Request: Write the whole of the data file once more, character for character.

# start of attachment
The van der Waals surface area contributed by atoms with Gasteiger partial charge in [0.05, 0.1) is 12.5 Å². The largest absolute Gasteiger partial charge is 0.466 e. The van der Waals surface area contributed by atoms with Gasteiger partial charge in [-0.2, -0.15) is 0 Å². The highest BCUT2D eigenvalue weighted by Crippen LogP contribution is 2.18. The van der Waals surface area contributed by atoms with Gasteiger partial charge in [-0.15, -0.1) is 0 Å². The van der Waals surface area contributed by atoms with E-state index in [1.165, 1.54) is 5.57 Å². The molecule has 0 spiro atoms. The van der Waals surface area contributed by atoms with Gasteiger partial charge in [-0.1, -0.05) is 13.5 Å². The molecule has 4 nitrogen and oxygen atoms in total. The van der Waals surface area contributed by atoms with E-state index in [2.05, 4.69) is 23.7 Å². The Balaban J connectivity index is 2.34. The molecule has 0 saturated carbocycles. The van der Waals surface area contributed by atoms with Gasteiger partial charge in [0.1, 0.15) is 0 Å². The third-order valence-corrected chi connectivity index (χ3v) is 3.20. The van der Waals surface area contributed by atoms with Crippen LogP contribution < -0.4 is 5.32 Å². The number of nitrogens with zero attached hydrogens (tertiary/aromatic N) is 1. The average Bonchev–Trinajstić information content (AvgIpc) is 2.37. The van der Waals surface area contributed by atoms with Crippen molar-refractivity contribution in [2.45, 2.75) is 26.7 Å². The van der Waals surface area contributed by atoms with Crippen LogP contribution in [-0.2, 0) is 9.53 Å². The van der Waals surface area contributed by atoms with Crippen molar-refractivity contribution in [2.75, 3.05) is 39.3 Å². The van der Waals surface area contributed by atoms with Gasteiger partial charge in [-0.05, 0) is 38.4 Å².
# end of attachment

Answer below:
The van der Waals surface area contributed by atoms with Gasteiger partial charge in [0.05, 0.1) is 12.5 Å². The largest absolute Gasteiger partial charge is 0.466 e. The van der Waals surface area contributed by atoms with Gasteiger partial charge in [-0.2, -0.15) is 0 Å². The highest BCUT2D eigenvalue weighted by Crippen LogP contribution is 2.18. The van der Waals surface area contributed by atoms with Gasteiger partial charge in [-0.15, -0.1) is 0 Å². The van der Waals surface area contributed by atoms with E-state index in [1.165, 1.54) is 5.57 Å². The molecule has 0 spiro atoms. The van der Waals surface area contributed by atoms with Gasteiger partial charge in [-0.1, -0.05) is 13.5 Å². The molecule has 4 nitrogen and oxygen atoms in total. The van der Waals surface area contributed by atoms with E-state index in [2.05, 4.69) is 23.7 Å². The Balaban J connectivity index is 2.34. The molecule has 0 saturated carbocycles. The van der Waals surface area contributed by atoms with Gasteiger partial charge in [0.1, 0.15) is 0 Å². The third-order valence-corrected chi connectivity index (χ3v) is 3.20. The van der Waals surface area contributed by atoms with Crippen LogP contribution < -0.4 is 5.32 Å². The number of nitrogens with zero attached hydrogens (tertiary/aromatic N) is 1. The average Bonchev–Trinajstić information content (AvgIpc) is 2.37. The van der Waals surface area contributed by atoms with Crippen molar-refractivity contribution in [2.45, 2.75) is 26.7 Å². The van der Waals surface area contributed by atoms with Crippen LogP contribution in [-0.2, 0) is 9.53 Å². The van der Waals surface area contributed by atoms with Crippen molar-refractivity contribution in [2.75, 3.05) is 39.3 Å². The van der Waals surface area contributed by atoms with Gasteiger partial charge in [-0.05, 0) is 38.4 Å².